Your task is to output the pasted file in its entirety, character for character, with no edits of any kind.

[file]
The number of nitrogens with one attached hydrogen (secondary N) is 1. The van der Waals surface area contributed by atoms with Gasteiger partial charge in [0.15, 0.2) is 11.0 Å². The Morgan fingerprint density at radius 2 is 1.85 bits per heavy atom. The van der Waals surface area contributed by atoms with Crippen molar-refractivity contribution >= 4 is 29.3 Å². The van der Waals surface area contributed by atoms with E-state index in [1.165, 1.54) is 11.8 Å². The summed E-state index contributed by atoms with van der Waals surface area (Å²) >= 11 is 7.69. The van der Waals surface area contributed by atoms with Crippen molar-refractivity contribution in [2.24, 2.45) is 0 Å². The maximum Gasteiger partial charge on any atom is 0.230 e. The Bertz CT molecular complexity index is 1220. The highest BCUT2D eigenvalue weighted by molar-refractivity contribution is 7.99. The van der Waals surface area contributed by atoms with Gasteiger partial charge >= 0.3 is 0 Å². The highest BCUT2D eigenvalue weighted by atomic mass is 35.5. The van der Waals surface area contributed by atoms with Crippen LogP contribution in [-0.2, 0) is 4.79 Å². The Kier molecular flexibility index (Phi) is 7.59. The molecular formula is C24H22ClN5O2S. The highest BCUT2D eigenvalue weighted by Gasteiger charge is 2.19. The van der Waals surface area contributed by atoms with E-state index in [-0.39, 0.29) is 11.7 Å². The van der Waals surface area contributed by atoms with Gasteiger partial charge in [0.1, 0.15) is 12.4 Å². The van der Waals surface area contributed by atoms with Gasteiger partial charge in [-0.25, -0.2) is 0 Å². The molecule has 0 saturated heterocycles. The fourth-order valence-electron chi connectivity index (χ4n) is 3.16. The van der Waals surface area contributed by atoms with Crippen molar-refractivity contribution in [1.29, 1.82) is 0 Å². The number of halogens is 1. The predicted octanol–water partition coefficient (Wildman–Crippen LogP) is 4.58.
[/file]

The number of nitrogens with one attached hydrogen (secondary N) is 1. The van der Waals surface area contributed by atoms with Gasteiger partial charge in [0.15, 0.2) is 11.0 Å². The Morgan fingerprint density at radius 2 is 1.85 bits per heavy atom. The van der Waals surface area contributed by atoms with Crippen molar-refractivity contribution >= 4 is 29.3 Å². The van der Waals surface area contributed by atoms with E-state index in [1.165, 1.54) is 11.8 Å². The summed E-state index contributed by atoms with van der Waals surface area (Å²) >= 11 is 7.69. The van der Waals surface area contributed by atoms with Crippen molar-refractivity contribution in [2.24, 2.45) is 0 Å². The maximum Gasteiger partial charge on any atom is 0.230 e. The Bertz CT molecular complexity index is 1220. The highest BCUT2D eigenvalue weighted by molar-refractivity contribution is 7.99. The van der Waals surface area contributed by atoms with Gasteiger partial charge >= 0.3 is 0 Å². The highest BCUT2D eigenvalue weighted by atomic mass is 35.5. The van der Waals surface area contributed by atoms with Crippen LogP contribution in [-0.2, 0) is 4.79 Å². The Kier molecular flexibility index (Phi) is 7.59. The molecular formula is C24H22ClN5O2S. The highest BCUT2D eigenvalue weighted by Gasteiger charge is 2.19. The van der Waals surface area contributed by atoms with E-state index in [-0.39, 0.29) is 11.7 Å². The van der Waals surface area contributed by atoms with Gasteiger partial charge in [0.1, 0.15) is 12.4 Å². The van der Waals surface area contributed by atoms with Gasteiger partial charge in [-0.25, -0.2) is 0 Å². The molecule has 0 saturated heterocycles. The fourth-order valence-electron chi connectivity index (χ4n) is 3.16. The van der Waals surface area contributed by atoms with Crippen molar-refractivity contribution in [1.29, 1.82) is 0 Å². The number of halogens is 1. The predicted octanol–water partition coefficient (Wildman–Crippen LogP) is 4.58.